theorem
theorem, in mathematics and logic, statement in words or symbols that can be established by means of deductive logic; it differs from an axiom in that a proof is required for its acceptance. A lemma is a theorem that is demonstrated as an intermediate step in the proof of another, more basic theorem. A corollary is a theorem that follows as a direct consequence of another theorem or an axiom. There are many famous theorems in mathematics, often known by the name of their discoverer, e.g., the Pythagorean Theorem, concerning right triangles. One of the most famous problems of number theory was the proof of Fermat's Last Theorem (see Fermat, Pierre de); the theorem states that for an integer n greater than 2 the equation x^{n}+y^{n}=z^{n} admits no solutions where x,y, and z are also integers.
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theorem
the·o·rem / ˈ[unvoicedth]ēərəm; ˈ[unvoicedth]i(ə)r/ • n. Physics & Math. a general proposition not selfevident but proved by a chain of reasoning; a truth established by means of accepted truths. ∎ a rule in algebra or other branches of mathematics expressed by symbols or formulae. DERIVATIVES: the·o·re·mat·ic / ˌ[unvoicedth]ēərəˈmatik; ˌ[unvoicedth]i(ə)rə/ adj.
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theorem
theorem general proposition demonstrable by argument. XVI. — F. théorème or late L. theōrēma — Gr. theṓrēma speculation, theory, proposition to be proved, f. theōreîn look at, f. theōrós spectator (see THEORY).
So theoretic(al) †speculative, contemplative; pert to theory. XVII. — late L. theōrēticus — Gr. theōrētikós. Hence theoretician XIX.
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theorem
theorem
•minimum • maximum • optimum
•chrysanthemum, helianthemum
•cardamom • Pergamum • sesamum
•per annum • magnum • damnum
•Arnhem, Barnum
•envenom, venom
•interregnum • Cheltenham • arcanum
•duodenum, plenum
•platinum • antirrhinum • Bonham
•summum bonum • Puttnam
•ladanum • molybdenum • laudanum
•origanum, polygonum
•organum • tympanum
•laburnum, sternum
•gingham • Gillingham • Birmingham
•Cunningham • Walsingham
•Nottingham • wampum • carom
•Abram • panjandrum • tantrum
•angstrom • alarum • candelabrum
•plectrum, spectrum
•arum, harem, harumscarum, Sarum
•sacrum, simulacrum
•maelstrom • cerebrum • pyrethrum
•Ingram
•sistrum, Tristram
•Hiram
•grogram, pogrom
•nostrum, rostrum
•cockalorum, decorum, forum, jorum, Karakoram, Karakorum, Mizoram, pons asinorum, quorum
•wolfram • fulcrum • Durham
•conundrum • buckram • lustrum
•serum, theorem
•labarum • marjoram • pittosporum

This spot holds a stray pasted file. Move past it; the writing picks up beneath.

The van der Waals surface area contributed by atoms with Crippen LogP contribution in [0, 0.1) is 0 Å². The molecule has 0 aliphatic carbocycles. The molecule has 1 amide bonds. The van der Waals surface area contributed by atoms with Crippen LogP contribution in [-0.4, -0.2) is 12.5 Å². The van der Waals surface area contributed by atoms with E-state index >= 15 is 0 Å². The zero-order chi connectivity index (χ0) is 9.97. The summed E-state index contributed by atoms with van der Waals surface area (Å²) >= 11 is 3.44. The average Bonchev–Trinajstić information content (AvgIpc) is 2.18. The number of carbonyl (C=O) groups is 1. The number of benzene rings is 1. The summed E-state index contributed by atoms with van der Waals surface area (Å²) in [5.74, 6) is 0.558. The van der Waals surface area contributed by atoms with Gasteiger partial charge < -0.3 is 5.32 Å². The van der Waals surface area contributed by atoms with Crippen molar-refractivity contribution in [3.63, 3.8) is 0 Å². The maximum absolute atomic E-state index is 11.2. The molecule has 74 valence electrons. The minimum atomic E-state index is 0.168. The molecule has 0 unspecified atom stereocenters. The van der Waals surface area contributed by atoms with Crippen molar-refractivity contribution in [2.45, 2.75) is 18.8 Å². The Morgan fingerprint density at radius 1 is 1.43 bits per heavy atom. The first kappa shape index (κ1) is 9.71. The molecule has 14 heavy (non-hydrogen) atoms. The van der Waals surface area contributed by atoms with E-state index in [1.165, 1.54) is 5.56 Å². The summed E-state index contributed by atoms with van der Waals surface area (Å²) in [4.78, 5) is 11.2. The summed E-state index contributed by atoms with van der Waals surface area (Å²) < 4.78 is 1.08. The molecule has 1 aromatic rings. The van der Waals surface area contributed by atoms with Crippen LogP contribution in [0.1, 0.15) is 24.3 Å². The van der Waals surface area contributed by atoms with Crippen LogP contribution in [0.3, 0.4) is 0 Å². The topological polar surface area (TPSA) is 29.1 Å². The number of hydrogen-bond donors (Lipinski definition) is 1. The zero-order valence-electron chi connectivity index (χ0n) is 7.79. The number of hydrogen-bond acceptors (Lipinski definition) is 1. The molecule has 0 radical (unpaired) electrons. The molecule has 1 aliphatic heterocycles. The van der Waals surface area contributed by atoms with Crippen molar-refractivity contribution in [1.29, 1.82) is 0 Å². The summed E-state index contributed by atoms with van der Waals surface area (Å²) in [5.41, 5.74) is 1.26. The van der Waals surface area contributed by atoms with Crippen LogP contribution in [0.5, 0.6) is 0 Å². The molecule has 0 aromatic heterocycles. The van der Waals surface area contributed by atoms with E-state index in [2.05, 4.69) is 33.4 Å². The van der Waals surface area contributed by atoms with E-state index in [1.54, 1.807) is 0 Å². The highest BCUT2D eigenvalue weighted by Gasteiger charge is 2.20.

•Rotherham • Bertram
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Theorem
Theorem
A theorem (the term is derived from the Greek theoreo, which means I look at ), denotes either a proposition yet to be proven or a proposition proven correct on the basis of accepted results from some area of mathematics. Since the time of the ancient Greeks, proven theorems have represented the foundation of mathematics. Perhaps the most famous of all theorems is the Pythagorean theorem, which was created by Greek mathematician and philosopher Pythagoras of Samos (c. 582–c. 507 BC).
Mathematicians develop new theorems by suggesting a proposition based on experience and observation that seems to be true. These original statements are only given the status of a theorem when they are proven correct by logical deduction. Consequently, many propositions exist that are believed to be correct but are not theorems because they cannot be proven using deductive reasoning alone.
Historical background
The concept of a theorem was first used by the ancient Greeks. To derive new theorems, Greek mathematicians used logical deduction from premises they believed to be selfevident truths. Since theorems were a direct result of deductive reasoning, which yields unquestionably true conclusions, they believed their theorems were undoubtedly true. Early mathematician and philosopher Thales (640–546 BC) suggested many early theorems and is typically credited with beginning the tradition of a rigorous, logical proof before the general acceptance of a theorem. The first major collection of mathematical theorems was developed by Greek mathematician Euclid of Alexandra (c. 325–c. 265 BC) around 300 BC, in a book called The Elements.
The absolute truth of theorems was readily accepted up until the eighteenth century. At this time mathematicians, such as Karl Friedrich Gauss (1777–1855), began to realize that all of the theorems suggested by Euclid could be derived by using a set of different premises, and that a consistent nonEuclidean structure of theorems could be derived from Euclidean premises. It then became obvious that the starting premises used to develop theorems were not selfevident truths. They were, in fact, conclusions based on experience and observation—and not necessarily true. In light of this evidence, theorems are no longer thought of as absolutely true. They are only described as correct or incorrect based on the initial assumptions.
Characteristics of a theorem
The initial premises on which all theorems are based are called axioms. An axiom, or postulate, is a basic fact that is not subject to formal proof. For example, the statement that there is an infinite number of even integers is a simple axiom. Another is that two points can be joined to form a line. When developing a theorem, mathematicians choose axioms, which seem most reliable based on their experience. In this way, they can be certain that the theorems are proved as near to the truth as possible. However, absolute truth is not possible because axioms are not absolutely true.